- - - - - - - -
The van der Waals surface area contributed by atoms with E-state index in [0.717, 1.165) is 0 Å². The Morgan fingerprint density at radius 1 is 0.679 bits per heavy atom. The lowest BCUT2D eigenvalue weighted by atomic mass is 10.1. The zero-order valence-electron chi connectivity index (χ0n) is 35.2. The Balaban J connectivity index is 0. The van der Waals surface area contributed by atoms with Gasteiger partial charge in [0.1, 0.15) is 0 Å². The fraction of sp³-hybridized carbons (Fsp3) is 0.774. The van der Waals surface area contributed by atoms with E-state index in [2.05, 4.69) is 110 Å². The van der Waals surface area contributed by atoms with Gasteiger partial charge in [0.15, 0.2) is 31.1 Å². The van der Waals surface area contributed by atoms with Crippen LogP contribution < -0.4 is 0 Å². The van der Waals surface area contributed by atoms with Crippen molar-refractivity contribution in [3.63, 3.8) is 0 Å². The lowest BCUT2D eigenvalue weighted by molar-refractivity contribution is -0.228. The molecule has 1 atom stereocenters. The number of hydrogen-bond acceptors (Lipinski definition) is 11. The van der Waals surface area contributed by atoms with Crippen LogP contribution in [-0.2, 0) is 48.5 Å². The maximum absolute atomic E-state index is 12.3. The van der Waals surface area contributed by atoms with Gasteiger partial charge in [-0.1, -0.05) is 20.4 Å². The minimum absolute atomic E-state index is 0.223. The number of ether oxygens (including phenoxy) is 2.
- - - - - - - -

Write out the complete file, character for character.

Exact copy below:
The van der Waals surface area contributed by atoms with E-state index in [0.717, 1.165) is 0 Å². The Morgan fingerprint density at radius 1 is 0.679 bits per heavy atom. The lowest BCUT2D eigenvalue weighted by atomic mass is 10.1. The zero-order valence-electron chi connectivity index (χ0n) is 35.2. The Balaban J connectivity index is 0. The van der Waals surface area contributed by atoms with Gasteiger partial charge in [0.1, 0.15) is 0 Å². The fraction of sp³-hybridized carbons (Fsp3) is 0.774. The van der Waals surface area contributed by atoms with E-state index in [2.05, 4.69) is 110 Å². The van der Waals surface area contributed by atoms with Gasteiger partial charge in [0.15, 0.2) is 31.1 Å². The van der Waals surface area contributed by atoms with Crippen LogP contribution < -0.4 is 0 Å². The van der Waals surface area contributed by atoms with Crippen molar-refractivity contribution in [3.63, 3.8) is 0 Å². The lowest BCUT2D eigenvalue weighted by molar-refractivity contribution is -0.228. The molecule has 1 atom stereocenters. The number of hydrogen-bond acceptors (Lipinski definition) is 11. The van der Waals surface area contributed by atoms with Crippen LogP contribution in [-0.2, 0) is 48.5 Å². The maximum absolute atomic E-state index is 12.3. The van der Waals surface area contributed by atoms with Gasteiger partial charge in [-0.1, -0.05) is 20.4 Å². The minimum absolute atomic E-state index is 0.223. The number of ether oxygens (including phenoxy) is 2.